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July 11, 2024

‘I was scared to come to London’: Chef Yannick Alléno reflects on one year of Pavyllon

The legendary chef reflects on London's reputation, training the next generation and why the industry he loves can be 'brutal'

By Milly Rochow

I do believe I can influence the industry. I know I’m not perfect – we all say and do the wrong thing – but if you stay in that mindset and never apologise for what you’ve done, then nothing ever changes.

From the beginning of my career, I learnt that the job could be brutal. I had to start at 6am and leave at 1am the next day. The most important rule through it all: don’t complain. Today that’s changed because there is a recognition that people need to have a personal life away from their job. It’s a matter of humanity, and I hope humanity is now less stupid.

[See also: Ollie Dabbous, HIDE restaurant’s co-founder and executive chef, on climbing the kitchen ladder]

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The industry was much more judgemental when I was younger. Coming from the suburbs of Paris where it’s not as chic, I had to lie for years about where I was from to gain people’s respect.

It was much more difficult for women as well. Although it is improving, there is still a lot to be done. We have had a huge evolution in our society and I don’t want to be against this evolution. If anything, I feel a huge responsibility to be a part of it. We have to think about how to encourage women and say: ‘I’m here, let me know what you need to make your career a success.’ 

Opening a restaurant is easy

Opening a restaurant is is very easy. It’s afterwards that the work starts. Team-building is one of the most important aspects – you absolutely have to trust your team. I’m not in the kitchen every day, so I have to be able to put my own energy to one side. Once you have that, everything else is pot luck.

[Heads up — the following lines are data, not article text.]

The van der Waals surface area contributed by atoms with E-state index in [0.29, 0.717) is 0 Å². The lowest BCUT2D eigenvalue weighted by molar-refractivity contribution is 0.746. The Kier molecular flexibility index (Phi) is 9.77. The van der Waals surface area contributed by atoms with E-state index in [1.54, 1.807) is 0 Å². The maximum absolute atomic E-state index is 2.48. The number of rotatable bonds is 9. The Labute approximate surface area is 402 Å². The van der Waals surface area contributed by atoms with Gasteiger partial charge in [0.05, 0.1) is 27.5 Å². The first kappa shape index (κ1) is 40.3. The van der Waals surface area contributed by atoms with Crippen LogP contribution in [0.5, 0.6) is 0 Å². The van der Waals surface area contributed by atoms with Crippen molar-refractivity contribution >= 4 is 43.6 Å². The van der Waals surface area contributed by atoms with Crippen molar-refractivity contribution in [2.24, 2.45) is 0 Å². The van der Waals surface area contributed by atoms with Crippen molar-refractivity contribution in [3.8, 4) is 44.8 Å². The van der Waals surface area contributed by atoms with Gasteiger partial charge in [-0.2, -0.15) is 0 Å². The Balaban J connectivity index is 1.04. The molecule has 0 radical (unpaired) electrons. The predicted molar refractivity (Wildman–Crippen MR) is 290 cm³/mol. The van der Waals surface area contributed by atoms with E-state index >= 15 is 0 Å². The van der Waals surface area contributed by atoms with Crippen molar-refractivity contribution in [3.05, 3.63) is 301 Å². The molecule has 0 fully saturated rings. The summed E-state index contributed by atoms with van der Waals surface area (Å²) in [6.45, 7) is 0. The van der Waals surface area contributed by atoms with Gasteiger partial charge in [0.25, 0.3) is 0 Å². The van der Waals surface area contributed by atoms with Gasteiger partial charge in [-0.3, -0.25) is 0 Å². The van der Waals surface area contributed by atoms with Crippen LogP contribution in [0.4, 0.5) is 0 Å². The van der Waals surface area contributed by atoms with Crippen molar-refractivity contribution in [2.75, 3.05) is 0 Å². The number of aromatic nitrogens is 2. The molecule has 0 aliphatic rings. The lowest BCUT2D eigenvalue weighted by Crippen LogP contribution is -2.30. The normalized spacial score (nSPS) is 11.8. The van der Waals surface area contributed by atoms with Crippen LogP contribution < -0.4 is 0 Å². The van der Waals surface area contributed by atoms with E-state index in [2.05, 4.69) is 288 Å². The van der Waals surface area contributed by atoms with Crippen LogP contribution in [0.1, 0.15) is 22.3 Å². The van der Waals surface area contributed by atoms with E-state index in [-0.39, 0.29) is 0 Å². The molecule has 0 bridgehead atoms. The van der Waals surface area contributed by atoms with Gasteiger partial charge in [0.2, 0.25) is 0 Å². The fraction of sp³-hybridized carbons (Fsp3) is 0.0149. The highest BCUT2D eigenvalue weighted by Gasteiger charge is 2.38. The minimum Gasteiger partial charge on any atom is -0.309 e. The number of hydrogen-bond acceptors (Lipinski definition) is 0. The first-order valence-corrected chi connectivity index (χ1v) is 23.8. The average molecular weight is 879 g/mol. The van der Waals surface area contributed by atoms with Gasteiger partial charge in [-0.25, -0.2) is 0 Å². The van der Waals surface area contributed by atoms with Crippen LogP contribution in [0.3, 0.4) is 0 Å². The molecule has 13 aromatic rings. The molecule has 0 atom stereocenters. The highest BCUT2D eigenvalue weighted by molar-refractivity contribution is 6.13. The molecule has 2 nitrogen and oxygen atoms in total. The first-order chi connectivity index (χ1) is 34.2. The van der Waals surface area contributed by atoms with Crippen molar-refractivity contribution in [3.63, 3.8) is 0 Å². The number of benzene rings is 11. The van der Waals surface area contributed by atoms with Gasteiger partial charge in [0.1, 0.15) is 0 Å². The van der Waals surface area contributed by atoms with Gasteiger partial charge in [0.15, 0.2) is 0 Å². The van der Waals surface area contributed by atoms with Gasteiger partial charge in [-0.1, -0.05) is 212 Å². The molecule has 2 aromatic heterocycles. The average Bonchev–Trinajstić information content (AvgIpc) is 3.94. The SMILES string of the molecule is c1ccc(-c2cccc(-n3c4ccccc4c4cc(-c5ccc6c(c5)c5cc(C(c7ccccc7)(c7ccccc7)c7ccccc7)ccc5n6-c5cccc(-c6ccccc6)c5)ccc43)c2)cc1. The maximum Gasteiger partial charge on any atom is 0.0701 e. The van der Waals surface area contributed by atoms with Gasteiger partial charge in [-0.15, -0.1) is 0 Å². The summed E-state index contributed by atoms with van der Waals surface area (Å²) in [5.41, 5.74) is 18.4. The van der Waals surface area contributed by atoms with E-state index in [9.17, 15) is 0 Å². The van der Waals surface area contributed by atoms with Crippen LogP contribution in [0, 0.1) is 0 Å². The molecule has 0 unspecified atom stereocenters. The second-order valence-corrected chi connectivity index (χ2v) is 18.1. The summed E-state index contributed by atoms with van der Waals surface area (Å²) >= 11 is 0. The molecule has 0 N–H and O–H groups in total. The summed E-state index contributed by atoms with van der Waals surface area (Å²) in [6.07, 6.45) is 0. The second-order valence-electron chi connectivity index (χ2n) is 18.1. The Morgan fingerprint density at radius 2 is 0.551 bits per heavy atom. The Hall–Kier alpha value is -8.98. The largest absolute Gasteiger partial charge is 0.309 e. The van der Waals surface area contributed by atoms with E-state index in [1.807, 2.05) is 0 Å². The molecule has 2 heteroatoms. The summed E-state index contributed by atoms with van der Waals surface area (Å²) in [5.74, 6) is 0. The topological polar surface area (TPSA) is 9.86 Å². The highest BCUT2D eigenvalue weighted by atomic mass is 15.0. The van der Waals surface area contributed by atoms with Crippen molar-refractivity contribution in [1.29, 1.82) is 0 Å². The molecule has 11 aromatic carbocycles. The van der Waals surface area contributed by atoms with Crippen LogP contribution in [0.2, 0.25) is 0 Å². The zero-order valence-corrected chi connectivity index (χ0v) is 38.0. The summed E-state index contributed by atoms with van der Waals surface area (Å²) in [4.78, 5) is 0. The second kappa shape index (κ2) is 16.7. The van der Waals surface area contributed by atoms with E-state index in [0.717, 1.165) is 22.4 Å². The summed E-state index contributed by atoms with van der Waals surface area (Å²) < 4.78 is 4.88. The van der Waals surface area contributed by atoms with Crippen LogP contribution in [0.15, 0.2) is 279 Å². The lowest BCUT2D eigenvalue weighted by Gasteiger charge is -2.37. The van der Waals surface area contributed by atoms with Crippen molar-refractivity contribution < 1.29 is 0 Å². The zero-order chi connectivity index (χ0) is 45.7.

[See also: ‘Now is only the beginning’: Chef Alain Ducasse on how he went from living in a yard to gaining 21 Michelin stars]

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The high-food industry is at its peak right now. I’ve been doing this job for 40 years and I have never seen the standard this high. A big part of this is down to the internationality of the industry. Before you had France cooking French food, Japan cooking Japanese food, but now everything is global and I think for foodies it’s fantastic.

I am a perfectionist; I’m really afraid to disappoint people. When something isn’t right, I really suffer and I don’t sleep. When guests arrive at a restaurant they come in with certain expectations, and we need to be beyond those expectations. That’s what drives me.

One year of Pavyllon

Pavyllon at Four Seasons Park Lane
Pavyllon at Four Seasons Park Lane

This is why I was scared to come to London; it is one of the hardest markets I have ever had to work in. There are so many incredible chefs it’s crazy, and you have to react to this constantly. You have to be awake, feel and be attentive.

[See also: Jeremy King is back to reclaim his crown]

When I first arrived here, everyone said: ‘You need four years before you can decide if the restaurant is successful. It is just not realistic to come and think you will have immediate success.’ But after six months at Pavyllon I am very proud that the quality is there.

My aim with Pavyllon is to be known as the best neighbourhood restaurant, and to be in Four Seasons Park Lane is a great advantage. The project is not finished; it is never finished.

Before I retire, I would love to have a Pavyllon to teach people, young generations. Today it’s not just about technical skills, it’s also about business skills – understanding how to speak with the guests and truly create a plate.

It’s now my time to lift up the next generation. I want to be a giant and allow them to stand on my shoulders to see further and shape the future of the industry.

pavyllonlondon.com

This feature first appeared in Spear’s Magazine Issue 92. Click here to subscribe

Spear's Issue 92 cover
Spear’s Issue 92 / Illustration: Diego Abreu

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